June 15, 2014
June 15, 2014
June 18, 2014
Community Engagement Division
24.1368.1 - 24.1368.30
What is Design for Social Justice?Design for industry, which prevails in engineering design courses, addresses constraints suchas budget, time and functionality established by a client. Meanwhile, human-centered design(HCD) emphasizes users' needs, desires, and cultural location, mainly through ergonomicsand aesthetics (Hirsch et al 2002). Although an established concept and practice in designstudies and some forms of industrial design, HCD has evolved to consider low-income andunderserved communities as users, challenging engineering design education to incorporatelistening to users; accommodation of human capacities, needs, and desires; and attention topeople’s culturally situated resources, resource limitations, and opportunities (IDEO, 2013).Despite its potential to push engineering education in productive directions, HCD also has itslimitations, particularly its inability to grapple with the structural conditions that give rise tomany of the needs HCD seeks to address. More generally, HCD can direct attention awayfrom the critical and sometimes-subtle dimensions of social justice (Nieusma and Riley,2010). Design cases that involve, for example, what Polack has described as “design for theother 90%” (2008) or designing for people with disabilities redirect attention to questions ofdesign for social justice. This paper identifies and briefly describes four forms of design:design for industry, HCD for users, HDC for communities, and design for social justice. Theremainder of the paper explores how social justice has been enacted—or neglected—inspecific design contexts within engineering education, and how it can be further integrated ineach of these forms of design education.This paper is part of a broader project to integrate social justice across three components ofengineering curricula—engineering design, engineering sciences, and humanities and socialsciences courses. To understand design-for-social-justice education in concrete terms, ourinvestigation provides a specific, field-tested definition of social justice and draws fromenactments of engineering for social justice in specific design courses: an engineering-by-doing course in the Humanitarian Engineering Program at the Colorado School of Mines, alearning-through-service experience in a senior design capstone course at Louisiana StateUniversity, and an interdisciplinary design studio in the Design, Innovation, and Societyprogram at Rensselaer Polytechnic Institute. Our investigation involves semi-structuredinterviews with course instructors, reviews of course documents, and contextualization withinthe literature on design. Through this investigation, the paper seeks to provide: 1) a set ofemerging principles of design for social justice and 2) emerging guidelines on the processesby which social justice can be enacted in diverse design education contexts. Such researchoutcomes can improve our understanding of how design for social justice can inform designin community engagement contexts.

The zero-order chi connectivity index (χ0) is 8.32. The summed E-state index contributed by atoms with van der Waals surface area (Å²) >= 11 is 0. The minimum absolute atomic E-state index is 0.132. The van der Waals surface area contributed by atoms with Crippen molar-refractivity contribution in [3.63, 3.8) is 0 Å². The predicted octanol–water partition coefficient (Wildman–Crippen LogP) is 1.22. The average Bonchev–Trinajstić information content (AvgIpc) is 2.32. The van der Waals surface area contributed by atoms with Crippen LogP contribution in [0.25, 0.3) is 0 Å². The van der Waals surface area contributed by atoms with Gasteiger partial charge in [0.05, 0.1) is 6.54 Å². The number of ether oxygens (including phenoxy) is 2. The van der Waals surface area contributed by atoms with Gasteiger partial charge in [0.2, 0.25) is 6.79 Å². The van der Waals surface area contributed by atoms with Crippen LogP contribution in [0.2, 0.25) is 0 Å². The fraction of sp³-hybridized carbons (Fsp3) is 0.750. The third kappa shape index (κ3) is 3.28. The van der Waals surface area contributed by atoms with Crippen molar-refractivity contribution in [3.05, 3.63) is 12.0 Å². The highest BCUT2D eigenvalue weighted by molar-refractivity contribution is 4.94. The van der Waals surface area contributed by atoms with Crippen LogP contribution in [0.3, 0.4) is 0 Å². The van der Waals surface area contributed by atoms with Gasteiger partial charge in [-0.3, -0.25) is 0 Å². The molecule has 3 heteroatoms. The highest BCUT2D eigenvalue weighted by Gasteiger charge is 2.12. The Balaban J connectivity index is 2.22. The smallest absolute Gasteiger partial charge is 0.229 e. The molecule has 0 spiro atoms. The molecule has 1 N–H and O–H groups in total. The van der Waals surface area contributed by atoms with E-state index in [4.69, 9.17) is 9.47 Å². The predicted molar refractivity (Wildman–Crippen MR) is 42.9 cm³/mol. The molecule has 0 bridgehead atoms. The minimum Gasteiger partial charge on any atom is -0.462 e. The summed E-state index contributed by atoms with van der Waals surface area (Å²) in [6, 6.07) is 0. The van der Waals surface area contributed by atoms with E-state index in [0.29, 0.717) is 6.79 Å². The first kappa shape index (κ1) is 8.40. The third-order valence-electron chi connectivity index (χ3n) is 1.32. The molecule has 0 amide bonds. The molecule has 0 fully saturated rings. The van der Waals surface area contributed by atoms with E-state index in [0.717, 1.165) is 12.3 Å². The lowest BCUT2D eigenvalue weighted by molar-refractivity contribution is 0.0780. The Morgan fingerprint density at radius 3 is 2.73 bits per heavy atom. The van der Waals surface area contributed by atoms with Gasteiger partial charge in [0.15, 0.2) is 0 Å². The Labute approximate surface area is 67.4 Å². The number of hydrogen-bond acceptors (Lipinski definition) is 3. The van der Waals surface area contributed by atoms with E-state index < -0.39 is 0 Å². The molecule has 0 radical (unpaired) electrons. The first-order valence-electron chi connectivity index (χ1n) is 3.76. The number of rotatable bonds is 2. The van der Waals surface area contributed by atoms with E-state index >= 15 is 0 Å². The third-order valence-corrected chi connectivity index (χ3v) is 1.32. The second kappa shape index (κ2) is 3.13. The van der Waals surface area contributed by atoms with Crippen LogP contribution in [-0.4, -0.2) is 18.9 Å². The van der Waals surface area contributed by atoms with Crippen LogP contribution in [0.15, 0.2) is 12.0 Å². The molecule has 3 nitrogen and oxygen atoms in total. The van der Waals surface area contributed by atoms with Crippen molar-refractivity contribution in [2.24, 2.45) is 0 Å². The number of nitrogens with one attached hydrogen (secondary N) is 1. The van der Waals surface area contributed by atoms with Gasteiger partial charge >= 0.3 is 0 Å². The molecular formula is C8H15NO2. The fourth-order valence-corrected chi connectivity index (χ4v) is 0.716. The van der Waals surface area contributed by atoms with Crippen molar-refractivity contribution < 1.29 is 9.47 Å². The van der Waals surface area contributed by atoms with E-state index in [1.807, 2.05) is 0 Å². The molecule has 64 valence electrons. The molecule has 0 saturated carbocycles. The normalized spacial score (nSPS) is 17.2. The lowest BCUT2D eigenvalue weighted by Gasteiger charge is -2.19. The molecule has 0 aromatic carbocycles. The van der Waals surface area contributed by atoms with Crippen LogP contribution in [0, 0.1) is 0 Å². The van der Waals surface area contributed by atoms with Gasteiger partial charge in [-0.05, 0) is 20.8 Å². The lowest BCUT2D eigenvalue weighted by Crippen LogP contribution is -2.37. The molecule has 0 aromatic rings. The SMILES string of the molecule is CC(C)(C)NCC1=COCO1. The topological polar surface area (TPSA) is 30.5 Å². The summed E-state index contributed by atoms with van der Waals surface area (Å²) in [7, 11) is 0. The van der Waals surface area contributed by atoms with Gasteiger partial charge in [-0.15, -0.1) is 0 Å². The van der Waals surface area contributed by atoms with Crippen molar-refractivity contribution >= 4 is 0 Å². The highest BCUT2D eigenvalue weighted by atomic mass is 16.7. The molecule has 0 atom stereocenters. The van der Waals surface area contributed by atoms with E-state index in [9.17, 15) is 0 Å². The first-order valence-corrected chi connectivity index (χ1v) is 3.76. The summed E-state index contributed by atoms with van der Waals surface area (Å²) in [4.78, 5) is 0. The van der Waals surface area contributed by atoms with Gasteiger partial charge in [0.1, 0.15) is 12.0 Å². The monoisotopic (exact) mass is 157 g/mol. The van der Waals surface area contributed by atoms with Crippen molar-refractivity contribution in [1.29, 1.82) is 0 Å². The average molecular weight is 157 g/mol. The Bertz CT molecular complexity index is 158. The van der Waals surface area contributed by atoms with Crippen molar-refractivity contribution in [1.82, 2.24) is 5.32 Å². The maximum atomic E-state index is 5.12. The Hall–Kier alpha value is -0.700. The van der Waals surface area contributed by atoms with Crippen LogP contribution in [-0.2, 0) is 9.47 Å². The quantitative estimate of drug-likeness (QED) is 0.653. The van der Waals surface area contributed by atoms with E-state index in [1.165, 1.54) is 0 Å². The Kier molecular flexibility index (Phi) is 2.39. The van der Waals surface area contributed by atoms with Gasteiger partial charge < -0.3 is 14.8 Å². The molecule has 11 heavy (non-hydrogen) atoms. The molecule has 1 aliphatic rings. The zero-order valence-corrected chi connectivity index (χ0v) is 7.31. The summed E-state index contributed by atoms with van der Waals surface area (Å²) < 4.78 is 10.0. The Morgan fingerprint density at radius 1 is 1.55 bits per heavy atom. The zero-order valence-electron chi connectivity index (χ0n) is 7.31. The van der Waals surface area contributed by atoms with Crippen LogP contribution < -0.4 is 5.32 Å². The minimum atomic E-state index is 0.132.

Leydens, J. A., & Lucena, J. C., & Nieusma, D. (2014, June), What is Design for Social Justice? Paper presented at 2014 ASEE Annual Conference & Exposition, Indianapolis, Indiana. 10.18260/1-2--23301
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